Joe Hill on NOS4A2's reality-bending horror and his appearance in Denver tomorrow
A young woman with a supernatural talent for finding things goes looking for trouble and gets it in the form of a monstrous man who uses children for his own dark ends in Joe Hill's new novel NOS4A2. The book delves into a world where certain special people can make dreams real, then explores what happens when some of those people are dedicated to their nightmares. His first novel, Heart Shaped Box, made the New York Times bestseller list and he's collected a variety of awards for his fiction, including a Bram Stoker award for his short story collection 20th Century Ghosts. Oh, and he's also the son of Stephen King.
Given all that, and the fact that he's referred to NOS4A2 as his senior thesis on the horror genre, it's no surprise that the book is an irresistible dive into the dark side of fiction, full of compelling heroes and villains and unforgettable images. Before Hill's appearance Thursday, May 9 at the Tattered Cover LoDo, where he'll read from and sign NOS4A2, we caught up with him to talk about the book, his unified theory of fiction, and why he loves Joss Whedon and The X-Files.
Westword: In NOS4A2 you deal a lot with dreams and the inner mental landscape. Is that a particular area of interest for you?
Joe Hill: Yeah. The book, in some ways, has this idea that people live in two different worlds. They've got one foot in the real world, where there's bad coffee and bad jobs and bad hair and gravity and physics and all the rest of it. But a lot of us spend just as much time in our private world of thought. In the private landscape of thought, emotion is as real as gravity. That's an idea that runs, like a thread, through all my stories, but I tried to take a special look at in NOS4A2. The animating concept of NOS4A2 is that some people are strong enough, creatively, to bring their imaginary worlds into the real world. So we have this kind of vampire, Charlie Manx, who has a private place called Christmasland, that's a place where it's Christmas every morning, and every night is Christmas Eve, and the fun never stops. And Charlie kidnaps children and takes them there and by the time he dumps them in Christmasland, they've been changed. They're not the same any more. They're monstrous. Vic McQueen has her inner landscape, represented by a bridge called the Shorter Way bridge, which she can use to cross vast distances and to find lost objects and to solve riddles.
Those seem like elements of fantasy -- Christmasland and the Shorter Way bridge seem very fantastic. But actually I think it's not that weird. People pull stuff out of their imaginations and fling it at the real world all the time. That's how Keith Richards makes his living. He hears a song in his head, then he grabs his guitar and before you know it, you're hearing his song in your head. So NOS4A2 really takes what creative people do anyway and pushes it to extremes.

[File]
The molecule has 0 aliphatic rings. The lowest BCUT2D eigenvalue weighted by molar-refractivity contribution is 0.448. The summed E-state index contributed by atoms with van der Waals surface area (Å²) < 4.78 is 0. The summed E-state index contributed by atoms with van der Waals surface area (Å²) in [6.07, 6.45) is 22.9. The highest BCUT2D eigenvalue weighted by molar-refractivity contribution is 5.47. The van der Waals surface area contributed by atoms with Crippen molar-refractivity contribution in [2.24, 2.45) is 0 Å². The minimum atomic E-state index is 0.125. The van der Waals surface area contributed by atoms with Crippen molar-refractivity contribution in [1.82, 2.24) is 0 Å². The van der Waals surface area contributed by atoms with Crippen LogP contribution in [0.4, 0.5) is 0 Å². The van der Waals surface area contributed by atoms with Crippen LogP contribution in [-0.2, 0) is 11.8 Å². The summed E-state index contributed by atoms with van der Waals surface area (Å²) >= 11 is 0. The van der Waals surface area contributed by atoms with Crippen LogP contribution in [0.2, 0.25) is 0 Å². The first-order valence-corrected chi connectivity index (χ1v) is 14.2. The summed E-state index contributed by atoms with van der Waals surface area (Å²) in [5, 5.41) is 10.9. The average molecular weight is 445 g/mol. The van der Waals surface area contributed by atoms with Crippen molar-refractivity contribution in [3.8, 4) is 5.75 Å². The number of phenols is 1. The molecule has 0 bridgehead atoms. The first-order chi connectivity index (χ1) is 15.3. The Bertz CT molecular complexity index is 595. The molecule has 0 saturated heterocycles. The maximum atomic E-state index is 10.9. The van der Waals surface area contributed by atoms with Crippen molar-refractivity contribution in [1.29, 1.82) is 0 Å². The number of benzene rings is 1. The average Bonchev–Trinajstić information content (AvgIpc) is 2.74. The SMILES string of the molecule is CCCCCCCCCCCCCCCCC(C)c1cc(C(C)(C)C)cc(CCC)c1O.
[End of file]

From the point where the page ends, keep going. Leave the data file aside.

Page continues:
You've called this book your "senior thesis on horror." Can you explain what that means and elaborate on that idea a little bit?
Yeah, you know I have always loved dark fantasy and horror fiction, and I have always loved stories of suspense. My first few books were very tightly focused, and I wanted to do an "everything but the kitchen sink" book. I really wanted to do something on a much bigger scale, a much bigger canvas, with lots of characters and a timescale that was big, and a lot of ideas and big action set pieces. That seemed like a fun challenge and NOS4A2 kind of became a chance for me sort of use everything I know about the writing of horror fiction. To kind of explore all the big horror fiction concepts that had excited me when I was a kid.
So then if this is your senior horror thesis, is this idea of the "Inscape" in the book -- the inner landscape of ideas and emotion and fantasy -- your thesis statement?
It's my unified theory of everything. It's kind of this idea that both supports this novel but also kind of supports the novels that came before and, to a degree, Locke and Key, my comic book. There are some concepts there that seem to be essential to my understanding of fantasy.
In NOS4A2 you delve into one of the pillars of horror, the children in jeopardy trope. That's not something you've done much in your other novels, is it?
I actually think there are a couple of other stories I've written, especially in my book of short stories, where you have young adult characters or kids or teens at least who are in jeopardy. I've had some questions like, "What do I make of all the violence against women in NOS4A2" and "What do I make of all the violence against children in NOS4A2?" And I think there's a lot of violence directed against grown-up males as well! It's a horror novel, and it's in the nature of such stories for the good guys to come in for a certain amount of rough treatment, regardless of age, race or gender. I'm a believer in equal opportunity terrorizing.